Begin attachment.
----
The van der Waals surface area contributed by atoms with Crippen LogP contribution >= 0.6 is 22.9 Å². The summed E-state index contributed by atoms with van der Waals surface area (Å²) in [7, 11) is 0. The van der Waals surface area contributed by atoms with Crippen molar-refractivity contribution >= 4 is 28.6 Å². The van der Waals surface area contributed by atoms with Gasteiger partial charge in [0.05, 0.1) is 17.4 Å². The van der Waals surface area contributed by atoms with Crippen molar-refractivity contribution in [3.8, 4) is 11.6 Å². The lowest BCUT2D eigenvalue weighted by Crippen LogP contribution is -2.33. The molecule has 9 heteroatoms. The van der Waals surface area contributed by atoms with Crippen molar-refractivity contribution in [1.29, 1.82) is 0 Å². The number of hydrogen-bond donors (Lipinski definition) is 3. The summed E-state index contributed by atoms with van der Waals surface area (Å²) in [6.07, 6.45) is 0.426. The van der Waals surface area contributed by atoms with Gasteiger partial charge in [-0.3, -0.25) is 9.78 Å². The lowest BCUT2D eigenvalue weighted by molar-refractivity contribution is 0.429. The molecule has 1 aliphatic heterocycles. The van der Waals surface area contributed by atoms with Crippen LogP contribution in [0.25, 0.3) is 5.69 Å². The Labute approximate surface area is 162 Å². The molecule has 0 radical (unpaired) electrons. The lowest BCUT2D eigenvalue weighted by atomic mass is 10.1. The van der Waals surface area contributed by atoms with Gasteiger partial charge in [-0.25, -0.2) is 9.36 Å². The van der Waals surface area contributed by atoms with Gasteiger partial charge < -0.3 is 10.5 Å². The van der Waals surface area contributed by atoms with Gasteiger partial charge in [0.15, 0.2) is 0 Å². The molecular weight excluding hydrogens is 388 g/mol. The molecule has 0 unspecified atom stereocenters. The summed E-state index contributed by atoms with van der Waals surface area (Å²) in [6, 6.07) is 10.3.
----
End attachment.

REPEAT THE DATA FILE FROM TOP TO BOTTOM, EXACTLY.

The van der Waals surface area contributed by atoms with Crippen LogP contribution >= 0.6 is 22.9 Å². The summed E-state index contributed by atoms with van der Waals surface area (Å²) in [7, 11) is 0. The van der Waals surface area contributed by atoms with Crippen molar-refractivity contribution >= 4 is 28.6 Å². The van der Waals surface area contributed by atoms with Gasteiger partial charge in [0.05, 0.1) is 17.4 Å². The van der Waals surface area contributed by atoms with Crippen molar-refractivity contribution in [3.8, 4) is 11.6 Å². The lowest BCUT2D eigenvalue weighted by Crippen LogP contribution is -2.33. The molecule has 9 heteroatoms. The van der Waals surface area contributed by atoms with Crippen molar-refractivity contribution in [1.29, 1.82) is 0 Å². The number of hydrogen-bond donors (Lipinski definition) is 3. The summed E-state index contributed by atoms with van der Waals surface area (Å²) in [6.07, 6.45) is 0.426. The van der Waals surface area contributed by atoms with Gasteiger partial charge in [-0.3, -0.25) is 9.78 Å². The lowest BCUT2D eigenvalue weighted by molar-refractivity contribution is 0.429. The molecule has 1 aliphatic heterocycles. The van der Waals surface area contributed by atoms with Crippen LogP contribution in [0.25, 0.3) is 5.69 Å². The Labute approximate surface area is 162 Å². The molecule has 0 radical (unpaired) electrons. The lowest BCUT2D eigenvalue weighted by atomic mass is 10.1. The van der Waals surface area contributed by atoms with Gasteiger partial charge in [-0.25, -0.2) is 9.36 Å². The van der Waals surface area contributed by atoms with Gasteiger partial charge < -0.3 is 10.5 Å². The van der Waals surface area contributed by atoms with Gasteiger partial charge in [0.15, 0.2) is 0 Å². The molecular weight excluding hydrogens is 388 g/mol. The molecule has 0 unspecified atom stereocenters. The summed E-state index contributed by atoms with van der Waals surface area (Å²) in [6, 6.07) is 10.3.